This year, Israel’s pro-marijuana party, Green Leaf, struck a self-aware tone in its appeal to voters: “Of course it is not the most important thing,” the party’s campaign slogan calling for pot legalization read. “But it is very important.”
In an election dominated by security and economic issues, that dictum might sum up the sales pitch for all of Israel’s 14 tiny parties — many of them niche in focus — running in the 2015 election. As the Forward goes to press, Likud and the Zionist Union are duking it out for the Israeli premiership. And Israel’s nine midsized parties are vying furiously for Knesset representation. But further down the pecking order, Israel’s electoral playing field is even more crowded — and more colorful.
The ballot’s 14 smallest parties range in focus from Haredi female empowerment to the separation of synagogue and state. But they all have one thing in common: They don’t have a prayer of making it into the Knesset.
That’s especially true this year, as the threshold for Knesset entry was bumped up to 3.25% of votes cast, or about four seats, from 2%. The new regulation poses a serious challenge for smaller mainstream parties that currently have members in the Knesset — in particular, dovish Meretz and hard-line Yisrael Beiteinu. Yachad, a new ultra right-wing party formed by ex-Shas member Eli Yishai, might also come up short. But for many of the smallest parties, running a campaign is less about winning than about raising their issues, however idiosyncratic, with the Israeli public.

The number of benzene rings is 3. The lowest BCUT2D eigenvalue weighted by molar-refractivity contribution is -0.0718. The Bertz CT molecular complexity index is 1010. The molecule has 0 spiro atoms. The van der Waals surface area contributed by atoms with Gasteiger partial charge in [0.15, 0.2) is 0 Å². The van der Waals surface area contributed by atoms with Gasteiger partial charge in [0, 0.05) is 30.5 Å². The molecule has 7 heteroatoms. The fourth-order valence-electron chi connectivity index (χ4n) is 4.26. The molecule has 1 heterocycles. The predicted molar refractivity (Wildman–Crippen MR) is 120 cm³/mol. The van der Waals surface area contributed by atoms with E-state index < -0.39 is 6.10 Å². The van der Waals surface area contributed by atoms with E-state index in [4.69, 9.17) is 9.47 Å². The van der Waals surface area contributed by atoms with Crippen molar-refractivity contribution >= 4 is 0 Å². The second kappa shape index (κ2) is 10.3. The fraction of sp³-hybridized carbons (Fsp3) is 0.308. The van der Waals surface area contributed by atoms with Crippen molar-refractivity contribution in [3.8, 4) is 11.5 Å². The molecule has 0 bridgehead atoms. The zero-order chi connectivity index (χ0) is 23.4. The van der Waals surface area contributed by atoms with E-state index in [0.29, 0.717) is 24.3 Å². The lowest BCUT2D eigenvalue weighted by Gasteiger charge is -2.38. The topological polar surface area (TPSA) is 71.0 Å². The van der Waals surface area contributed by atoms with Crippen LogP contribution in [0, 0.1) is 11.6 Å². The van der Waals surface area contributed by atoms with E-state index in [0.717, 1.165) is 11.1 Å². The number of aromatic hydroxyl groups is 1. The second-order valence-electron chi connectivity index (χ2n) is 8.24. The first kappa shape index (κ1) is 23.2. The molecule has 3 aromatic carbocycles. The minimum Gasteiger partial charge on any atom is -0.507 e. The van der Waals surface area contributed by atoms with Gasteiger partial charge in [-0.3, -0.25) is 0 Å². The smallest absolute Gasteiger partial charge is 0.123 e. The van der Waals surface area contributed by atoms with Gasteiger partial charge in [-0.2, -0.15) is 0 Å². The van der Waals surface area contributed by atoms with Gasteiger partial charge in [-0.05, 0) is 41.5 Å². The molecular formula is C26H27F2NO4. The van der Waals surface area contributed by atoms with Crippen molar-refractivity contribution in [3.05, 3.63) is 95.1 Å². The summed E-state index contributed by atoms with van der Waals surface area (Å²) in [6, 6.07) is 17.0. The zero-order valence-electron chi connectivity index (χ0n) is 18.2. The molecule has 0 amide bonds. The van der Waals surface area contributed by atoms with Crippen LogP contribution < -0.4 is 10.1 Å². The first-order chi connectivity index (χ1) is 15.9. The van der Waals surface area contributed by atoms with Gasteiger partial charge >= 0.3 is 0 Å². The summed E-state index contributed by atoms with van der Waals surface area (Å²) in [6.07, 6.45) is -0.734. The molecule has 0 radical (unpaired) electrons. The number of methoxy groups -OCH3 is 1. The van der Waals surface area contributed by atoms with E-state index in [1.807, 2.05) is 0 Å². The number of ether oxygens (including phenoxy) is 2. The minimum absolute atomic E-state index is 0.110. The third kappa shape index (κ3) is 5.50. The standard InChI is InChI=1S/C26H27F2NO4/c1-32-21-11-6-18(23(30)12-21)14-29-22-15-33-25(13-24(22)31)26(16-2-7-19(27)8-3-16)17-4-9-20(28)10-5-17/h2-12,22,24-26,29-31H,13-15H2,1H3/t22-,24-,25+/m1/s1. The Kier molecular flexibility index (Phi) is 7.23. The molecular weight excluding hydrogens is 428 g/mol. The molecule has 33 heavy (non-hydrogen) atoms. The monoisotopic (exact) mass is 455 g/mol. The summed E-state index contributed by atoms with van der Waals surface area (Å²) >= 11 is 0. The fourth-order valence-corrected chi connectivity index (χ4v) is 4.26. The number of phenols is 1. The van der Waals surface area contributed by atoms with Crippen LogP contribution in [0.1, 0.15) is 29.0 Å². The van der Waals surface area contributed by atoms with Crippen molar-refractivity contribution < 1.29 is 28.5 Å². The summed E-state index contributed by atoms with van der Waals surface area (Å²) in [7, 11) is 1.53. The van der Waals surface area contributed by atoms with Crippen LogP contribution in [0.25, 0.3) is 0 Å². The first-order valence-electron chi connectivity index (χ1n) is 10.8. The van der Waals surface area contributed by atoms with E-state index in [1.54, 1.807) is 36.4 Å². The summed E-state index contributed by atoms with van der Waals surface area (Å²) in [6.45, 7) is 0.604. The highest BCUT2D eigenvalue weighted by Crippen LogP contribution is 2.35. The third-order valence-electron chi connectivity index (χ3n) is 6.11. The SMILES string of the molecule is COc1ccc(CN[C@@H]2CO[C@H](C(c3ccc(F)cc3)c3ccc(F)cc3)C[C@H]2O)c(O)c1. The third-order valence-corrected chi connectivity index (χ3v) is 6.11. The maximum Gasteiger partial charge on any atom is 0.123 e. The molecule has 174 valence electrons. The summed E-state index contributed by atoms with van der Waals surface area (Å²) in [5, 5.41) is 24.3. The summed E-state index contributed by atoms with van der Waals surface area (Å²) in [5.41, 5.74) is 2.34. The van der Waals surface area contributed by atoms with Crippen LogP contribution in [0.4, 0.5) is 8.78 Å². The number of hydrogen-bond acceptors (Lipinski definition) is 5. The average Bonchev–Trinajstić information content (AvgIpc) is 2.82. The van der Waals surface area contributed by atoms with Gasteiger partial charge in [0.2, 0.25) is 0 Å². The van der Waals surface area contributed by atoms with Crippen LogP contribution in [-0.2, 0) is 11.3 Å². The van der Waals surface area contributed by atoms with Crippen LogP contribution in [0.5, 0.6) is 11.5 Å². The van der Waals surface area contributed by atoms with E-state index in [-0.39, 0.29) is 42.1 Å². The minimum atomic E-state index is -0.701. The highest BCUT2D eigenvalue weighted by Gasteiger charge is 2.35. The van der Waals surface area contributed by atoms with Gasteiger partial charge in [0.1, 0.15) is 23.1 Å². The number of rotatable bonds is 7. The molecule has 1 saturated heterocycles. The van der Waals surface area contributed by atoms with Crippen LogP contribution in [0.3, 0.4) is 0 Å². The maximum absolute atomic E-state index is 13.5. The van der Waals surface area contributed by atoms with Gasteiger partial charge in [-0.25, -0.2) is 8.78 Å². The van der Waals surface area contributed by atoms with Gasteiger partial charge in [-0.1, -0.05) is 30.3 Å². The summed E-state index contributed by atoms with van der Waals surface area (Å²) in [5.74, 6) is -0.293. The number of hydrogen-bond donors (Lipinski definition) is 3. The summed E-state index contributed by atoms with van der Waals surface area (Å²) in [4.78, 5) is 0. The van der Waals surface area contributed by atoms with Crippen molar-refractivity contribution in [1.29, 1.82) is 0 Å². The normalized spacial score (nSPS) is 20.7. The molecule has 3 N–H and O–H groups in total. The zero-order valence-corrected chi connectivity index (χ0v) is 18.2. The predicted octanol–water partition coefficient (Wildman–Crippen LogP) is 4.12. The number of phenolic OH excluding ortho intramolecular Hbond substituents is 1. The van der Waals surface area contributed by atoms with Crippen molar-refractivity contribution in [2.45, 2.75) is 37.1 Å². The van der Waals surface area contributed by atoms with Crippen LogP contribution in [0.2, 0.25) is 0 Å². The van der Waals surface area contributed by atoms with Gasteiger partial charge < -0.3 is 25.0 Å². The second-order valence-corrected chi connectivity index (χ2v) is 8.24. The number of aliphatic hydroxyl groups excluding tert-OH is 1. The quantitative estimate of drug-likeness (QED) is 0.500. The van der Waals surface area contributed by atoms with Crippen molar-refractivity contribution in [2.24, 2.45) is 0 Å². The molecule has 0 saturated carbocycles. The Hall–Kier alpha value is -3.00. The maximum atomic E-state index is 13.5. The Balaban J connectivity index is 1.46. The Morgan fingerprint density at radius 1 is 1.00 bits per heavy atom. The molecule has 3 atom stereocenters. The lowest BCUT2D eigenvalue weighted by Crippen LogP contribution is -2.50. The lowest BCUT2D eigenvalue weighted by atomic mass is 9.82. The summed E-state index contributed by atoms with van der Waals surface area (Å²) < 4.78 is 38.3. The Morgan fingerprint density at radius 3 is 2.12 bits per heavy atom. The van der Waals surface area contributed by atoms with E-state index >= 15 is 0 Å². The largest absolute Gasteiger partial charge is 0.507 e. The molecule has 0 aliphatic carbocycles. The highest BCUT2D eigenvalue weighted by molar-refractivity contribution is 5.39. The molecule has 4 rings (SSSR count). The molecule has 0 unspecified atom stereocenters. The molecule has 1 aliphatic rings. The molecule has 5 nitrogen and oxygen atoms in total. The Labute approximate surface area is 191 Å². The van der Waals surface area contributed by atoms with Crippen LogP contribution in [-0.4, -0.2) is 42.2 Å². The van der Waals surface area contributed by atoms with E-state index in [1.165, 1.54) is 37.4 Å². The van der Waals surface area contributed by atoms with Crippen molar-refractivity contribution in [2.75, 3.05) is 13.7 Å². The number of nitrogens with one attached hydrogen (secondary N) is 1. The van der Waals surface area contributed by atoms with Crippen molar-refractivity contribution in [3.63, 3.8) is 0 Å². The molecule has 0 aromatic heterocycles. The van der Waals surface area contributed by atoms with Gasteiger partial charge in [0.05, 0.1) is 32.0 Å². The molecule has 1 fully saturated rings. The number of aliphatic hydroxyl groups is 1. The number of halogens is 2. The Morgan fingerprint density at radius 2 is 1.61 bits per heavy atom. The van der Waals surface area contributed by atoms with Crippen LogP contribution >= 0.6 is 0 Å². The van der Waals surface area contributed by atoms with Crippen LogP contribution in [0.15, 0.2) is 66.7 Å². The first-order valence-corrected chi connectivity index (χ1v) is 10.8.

Sometimes voters even listen. In 2006, to general astonishment, the retirees’ Pensioners Party earned seven seats in the vote, largely through the tongue-in-cheek support of young Tel Avivians.
In the last election in 2013, about 7% of the votes went to small parties below the threshold, said Abraham Diskin, a political scientist at The Hebrew University of Jerusalem. This year, he expects it will be even less because the new threshold will motivate voters to support larger groups. “Most of the voters do it for fun, or for an expression of protest,” he said “People don’t really expect them to win.”
Unlike the other niche parties, Green Leaf has a genuine following among the Israeli public. Founded in 1999, the party has run six times and garnered some 50,000 votes in the last election, party spokesman Eldad Maron said. The group just raised a quarter-million shekels (about $62,000), he said, by promising donors a free gram of weed if the drug is legalized in Israel.